Some people will agree with this, and some people won't. But I've made a decision that what's best for me is to add some fish back into my diet. But in doing so, I find it extremely important to make sure that the plant-based portion of my meals dwarfs the fish portion of my meals.
For example, tonight I had 3 ounces of salmon, but I had two plates of plant-based foods along with it.
And for those nights when I choose to have salmon or fish, as I did tonight, I plan to also make a special effort to ensure that I can still say that the meal is plant-based. Here, there are two plates, both of which I ate tonight. One is the cooked plate and includes asparagus, brown and wild rice topped with cooked salsa, a large leaf of green chard with the stem removed and a 3 oz. piece of coho salmon.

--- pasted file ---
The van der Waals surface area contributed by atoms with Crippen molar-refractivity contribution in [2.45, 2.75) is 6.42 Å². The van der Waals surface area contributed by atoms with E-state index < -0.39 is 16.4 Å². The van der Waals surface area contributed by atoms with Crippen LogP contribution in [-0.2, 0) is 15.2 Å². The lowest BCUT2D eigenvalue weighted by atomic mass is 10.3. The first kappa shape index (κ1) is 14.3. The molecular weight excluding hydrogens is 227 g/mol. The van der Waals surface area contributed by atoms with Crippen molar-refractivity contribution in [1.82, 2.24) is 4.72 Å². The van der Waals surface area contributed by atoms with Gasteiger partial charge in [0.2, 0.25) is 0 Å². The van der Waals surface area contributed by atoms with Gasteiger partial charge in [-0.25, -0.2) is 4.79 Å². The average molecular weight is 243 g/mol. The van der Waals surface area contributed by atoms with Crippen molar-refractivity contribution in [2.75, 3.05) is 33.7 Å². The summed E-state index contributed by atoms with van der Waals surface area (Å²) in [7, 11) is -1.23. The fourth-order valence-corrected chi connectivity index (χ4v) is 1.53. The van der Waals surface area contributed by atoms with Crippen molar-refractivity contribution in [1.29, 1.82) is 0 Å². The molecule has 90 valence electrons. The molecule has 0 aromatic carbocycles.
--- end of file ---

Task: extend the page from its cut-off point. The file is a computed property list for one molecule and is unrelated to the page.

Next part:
On the raw plate are cherry tomatoes, radishes, orange peppers and carrots.
I believe that eating a wide variety of different vegetables of different colors and to include dark leafy green vegetables like the chard, both cooked and raw, is the secret to good health. And with the EPA and DHA omega-3s that are in salmon, I believe that also contributed to a healthy meal tonight.
Regarding the eating of fish, I believe there are good healthy reasons to eat fish, and there are good healthy reasons to not eat fish. There are also sustainability issues associated with eating fish. And of course, there are economic reasons to not eat fish. In the end, it comes down to a benefits versus the risk evaluation, and where each person falls on that scale, is an individual decision.
I'm not advocating that anybody eat fish. But if a person does choose to eat fish, I would advocate that their dinner plates look something like the above --- with a ton of different kinds of vegetables of all different colors, including dark leafy green vegetables, and both raw and cooked vegetables. With that, it's hard to go wrong.